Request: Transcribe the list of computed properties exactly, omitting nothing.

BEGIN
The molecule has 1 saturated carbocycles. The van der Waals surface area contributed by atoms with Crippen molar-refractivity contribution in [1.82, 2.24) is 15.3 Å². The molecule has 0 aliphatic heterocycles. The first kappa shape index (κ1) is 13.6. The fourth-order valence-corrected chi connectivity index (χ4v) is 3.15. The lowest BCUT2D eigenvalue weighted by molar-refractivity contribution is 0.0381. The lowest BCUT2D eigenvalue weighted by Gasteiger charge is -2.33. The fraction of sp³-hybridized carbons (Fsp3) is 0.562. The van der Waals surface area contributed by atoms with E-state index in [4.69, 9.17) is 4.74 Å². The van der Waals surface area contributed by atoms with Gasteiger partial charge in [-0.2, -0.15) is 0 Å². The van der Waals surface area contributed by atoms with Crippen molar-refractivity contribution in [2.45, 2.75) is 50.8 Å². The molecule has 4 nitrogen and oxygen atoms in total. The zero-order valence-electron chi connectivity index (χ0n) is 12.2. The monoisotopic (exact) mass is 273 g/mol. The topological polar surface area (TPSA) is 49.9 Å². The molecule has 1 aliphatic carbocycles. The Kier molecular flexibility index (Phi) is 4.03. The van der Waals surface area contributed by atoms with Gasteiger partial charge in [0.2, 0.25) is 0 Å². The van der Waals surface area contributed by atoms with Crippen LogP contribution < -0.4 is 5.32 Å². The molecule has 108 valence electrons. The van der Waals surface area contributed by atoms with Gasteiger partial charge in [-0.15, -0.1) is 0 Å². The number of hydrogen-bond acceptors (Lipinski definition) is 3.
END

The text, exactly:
The molecule has 1 saturated carbocycles. The van der Waals surface area contributed by atoms with Crippen molar-refractivity contribution in [1.82, 2.24) is 15.3 Å². The molecule has 0 aliphatic heterocycles. The first kappa shape index (κ1) is 13.6. The fourth-order valence-corrected chi connectivity index (χ4v) is 3.15. The lowest BCUT2D eigenvalue weighted by molar-refractivity contribution is 0.0381. The lowest BCUT2D eigenvalue weighted by Gasteiger charge is -2.33. The fraction of sp³-hybridized carbons (Fsp3) is 0.562. The van der Waals surface area contributed by atoms with E-state index in [4.69, 9.17) is 4.74 Å². The van der Waals surface area contributed by atoms with Gasteiger partial charge in [-0.2, -0.15) is 0 Å². The van der Waals surface area contributed by atoms with Crippen molar-refractivity contribution in [2.45, 2.75) is 50.8 Å². The molecule has 4 nitrogen and oxygen atoms in total. The zero-order valence-electron chi connectivity index (χ0n) is 12.2. The monoisotopic (exact) mass is 273 g/mol. The topological polar surface area (TPSA) is 49.9 Å². The molecule has 1 aliphatic carbocycles. The Kier molecular flexibility index (Phi) is 4.03. The van der Waals surface area contributed by atoms with Gasteiger partial charge in [0.2, 0.25) is 0 Å². The van der Waals surface area contributed by atoms with Crippen LogP contribution < -0.4 is 5.32 Å². The molecule has 108 valence electrons. The van der Waals surface area contributed by atoms with Gasteiger partial charge in [-0.15, -0.1) is 0 Å². The number of hydrogen-bond acceptors (Lipinski definition) is 3.